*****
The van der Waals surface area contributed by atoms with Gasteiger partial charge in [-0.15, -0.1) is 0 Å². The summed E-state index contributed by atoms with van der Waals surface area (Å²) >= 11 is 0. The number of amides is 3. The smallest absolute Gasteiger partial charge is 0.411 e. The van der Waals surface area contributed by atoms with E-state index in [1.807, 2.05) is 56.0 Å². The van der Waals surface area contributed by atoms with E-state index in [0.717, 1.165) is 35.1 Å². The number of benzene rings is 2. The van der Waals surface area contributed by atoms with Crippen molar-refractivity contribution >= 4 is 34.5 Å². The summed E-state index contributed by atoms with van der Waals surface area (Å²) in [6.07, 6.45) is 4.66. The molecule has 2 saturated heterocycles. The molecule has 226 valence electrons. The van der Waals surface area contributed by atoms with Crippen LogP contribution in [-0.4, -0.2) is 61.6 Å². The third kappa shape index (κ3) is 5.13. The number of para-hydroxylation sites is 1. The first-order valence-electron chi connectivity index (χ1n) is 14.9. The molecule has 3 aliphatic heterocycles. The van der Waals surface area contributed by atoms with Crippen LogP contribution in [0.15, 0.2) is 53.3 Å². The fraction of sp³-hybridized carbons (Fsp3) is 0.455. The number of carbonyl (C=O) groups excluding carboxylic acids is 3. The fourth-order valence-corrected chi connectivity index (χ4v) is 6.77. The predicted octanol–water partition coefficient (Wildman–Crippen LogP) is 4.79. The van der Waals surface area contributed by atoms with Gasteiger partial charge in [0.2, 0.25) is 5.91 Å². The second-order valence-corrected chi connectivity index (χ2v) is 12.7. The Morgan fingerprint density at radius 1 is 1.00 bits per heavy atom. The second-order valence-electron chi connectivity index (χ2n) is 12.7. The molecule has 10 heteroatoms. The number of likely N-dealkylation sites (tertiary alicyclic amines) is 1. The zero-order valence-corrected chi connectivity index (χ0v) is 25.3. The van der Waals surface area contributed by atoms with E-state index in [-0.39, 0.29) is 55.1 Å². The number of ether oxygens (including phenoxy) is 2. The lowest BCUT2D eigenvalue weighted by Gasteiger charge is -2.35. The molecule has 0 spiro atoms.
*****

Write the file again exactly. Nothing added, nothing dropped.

The van der Waals surface area contributed by atoms with Gasteiger partial charge in [-0.15, -0.1) is 0 Å². The summed E-state index contributed by atoms with van der Waals surface area (Å²) >= 11 is 0. The number of amides is 3. The smallest absolute Gasteiger partial charge is 0.411 e. The van der Waals surface area contributed by atoms with E-state index in [1.807, 2.05) is 56.0 Å². The van der Waals surface area contributed by atoms with E-state index in [0.717, 1.165) is 35.1 Å². The number of benzene rings is 2. The van der Waals surface area contributed by atoms with Crippen molar-refractivity contribution >= 4 is 34.5 Å². The summed E-state index contributed by atoms with van der Waals surface area (Å²) in [6.07, 6.45) is 4.66. The molecule has 2 saturated heterocycles. The molecule has 226 valence electrons. The van der Waals surface area contributed by atoms with Crippen LogP contribution in [-0.4, -0.2) is 61.6 Å². The third kappa shape index (κ3) is 5.13. The number of para-hydroxylation sites is 1. The first-order valence-electron chi connectivity index (χ1n) is 14.9. The molecule has 3 aliphatic heterocycles. The van der Waals surface area contributed by atoms with Crippen LogP contribution in [0.15, 0.2) is 53.3 Å². The fraction of sp³-hybridized carbons (Fsp3) is 0.455. The number of carbonyl (C=O) groups excluding carboxylic acids is 3. The fourth-order valence-corrected chi connectivity index (χ4v) is 6.77. The predicted octanol–water partition coefficient (Wildman–Crippen LogP) is 4.79. The van der Waals surface area contributed by atoms with Gasteiger partial charge in [0.2, 0.25) is 5.91 Å². The second-order valence-corrected chi connectivity index (χ2v) is 12.7. The Morgan fingerprint density at radius 1 is 1.00 bits per heavy atom. The second-order valence-electron chi connectivity index (χ2n) is 12.7. The molecule has 10 heteroatoms. The number of likely N-dealkylation sites (tertiary alicyclic amines) is 1. The zero-order valence-corrected chi connectivity index (χ0v) is 25.3. The van der Waals surface area contributed by atoms with E-state index in [-0.39, 0.29) is 55.1 Å². The number of ether oxygens (including phenoxy) is 2. The lowest BCUT2D eigenvalue weighted by Gasteiger charge is -2.35. The molecule has 0 spiro atoms.